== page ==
Whinlatter Forest

For me, any trip to the Northern Lakes isn’t complete without a visit to this beautiful forest. It has spectacular views, walks for all abilities, as well as great mountain biking. I absolutely love it here, and truly cannot recommend it enough. In my opinion it really is the best that Forestry England has to offer; the absolute King of their forests. For many people visiting the area, they head straight for walks around lakes and their surrounding fells, but missing this place is missing a true gem.

When I was a child, I spent many happy times doing the Rabbit Run and Fox Trot over at Whinlatter (does anyone else remember those children’s trails?). I was so excited to take my daughter this weekend for the first time, and really hope she grows to love it like I have.

Website: https://www.forestryengland.uk/whinlatter

Parking: Pay at the machines after your visit, we parked at the main visitor centre.

Facilities: An adventure playground, toilets and cafe. A Go Ape is also on site.

A walk at Whinlatter is perfect in any weather, so we chose to come on a day that was actually pretty miserable. It was cold, windy and wet, which made the shelter of the forest so appealing! Whilst the poor visibility meant the views weren’t quite as good, it did mean the becks running through the forest were full of water and were beautiful!

There are a number of children’s activity trails to follow here, including the Shaun Glow Trail (which we’ve recently done over at Dalby Forest) and what looks like a great Gruffalo Sculpture Trail.

There are also a number of set walks from the centre, with super easy navigation following coloured markers. Map here.

Our walk

The Red Two Gills Trail and Blue Comb Beck Trail are both 1.75 miles, so we decided to combine them to make a longer route. It’s definitely not buggy friendly, and parts of the walk have steep drops, so your little ones need to be sensible!

We started off on the red route, climbing up through the trees from the visitor centre, past the adventure playground. The first part of this walk shares the route with the Gruffalo sculpture trail, which added some extra fun for Jess. But once the routes split, and the path turns off the forest track, this is where the walk really becomes much more fun. The narrow path winds through the trees alongside Black Gill, before the it opens up and you get more spectacular views!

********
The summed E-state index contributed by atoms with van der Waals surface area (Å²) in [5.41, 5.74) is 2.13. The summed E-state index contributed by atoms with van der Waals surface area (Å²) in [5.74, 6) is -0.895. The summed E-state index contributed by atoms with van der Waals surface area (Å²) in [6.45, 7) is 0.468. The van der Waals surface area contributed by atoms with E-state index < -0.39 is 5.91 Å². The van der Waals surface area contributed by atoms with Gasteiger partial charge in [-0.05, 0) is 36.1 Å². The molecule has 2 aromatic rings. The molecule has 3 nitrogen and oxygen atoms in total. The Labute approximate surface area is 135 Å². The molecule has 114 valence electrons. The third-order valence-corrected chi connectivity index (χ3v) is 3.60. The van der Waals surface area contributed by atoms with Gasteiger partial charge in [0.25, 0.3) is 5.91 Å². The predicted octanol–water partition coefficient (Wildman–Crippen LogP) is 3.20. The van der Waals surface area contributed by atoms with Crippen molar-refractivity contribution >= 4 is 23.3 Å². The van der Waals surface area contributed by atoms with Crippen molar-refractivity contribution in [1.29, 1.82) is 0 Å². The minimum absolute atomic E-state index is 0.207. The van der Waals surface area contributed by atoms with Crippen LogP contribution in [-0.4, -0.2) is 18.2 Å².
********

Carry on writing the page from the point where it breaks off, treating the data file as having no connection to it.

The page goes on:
Following the path down alongside Comb Gill, you reach a forest track where you can pick up the blue path. Just be careful not to miss the turning- the coloured marker faces away from the direction you’re walking, but really you just need keep on following Comb Gill downhill. It was so lovely on this path, we decided to stop for our picnic.

The path continued through the beautiful woodland, past a ancient sheepfold, a disused Dam and a pond before you climb back up to the centre, where you get further fantastic views.

If you have older children, you might want to try one of the other marked paths. Lord’s Seat (552m) is a fantastic fell to climb, such a different walk to others in the area, and one I remember doing with my parents over 20 years ago. Simply superb, and as a bonus you can bag them a Wainwright.

Whinlatter also has some amazing Mountain Bike Trails, perfect for those who are starting to get into the sport. The Quercus trail is only a blue grade, but is thrilling and stunning in equal measures.

Whatever you do on a visit to the Northern Lakes, just make sure Whinlatter is on your itinerary.

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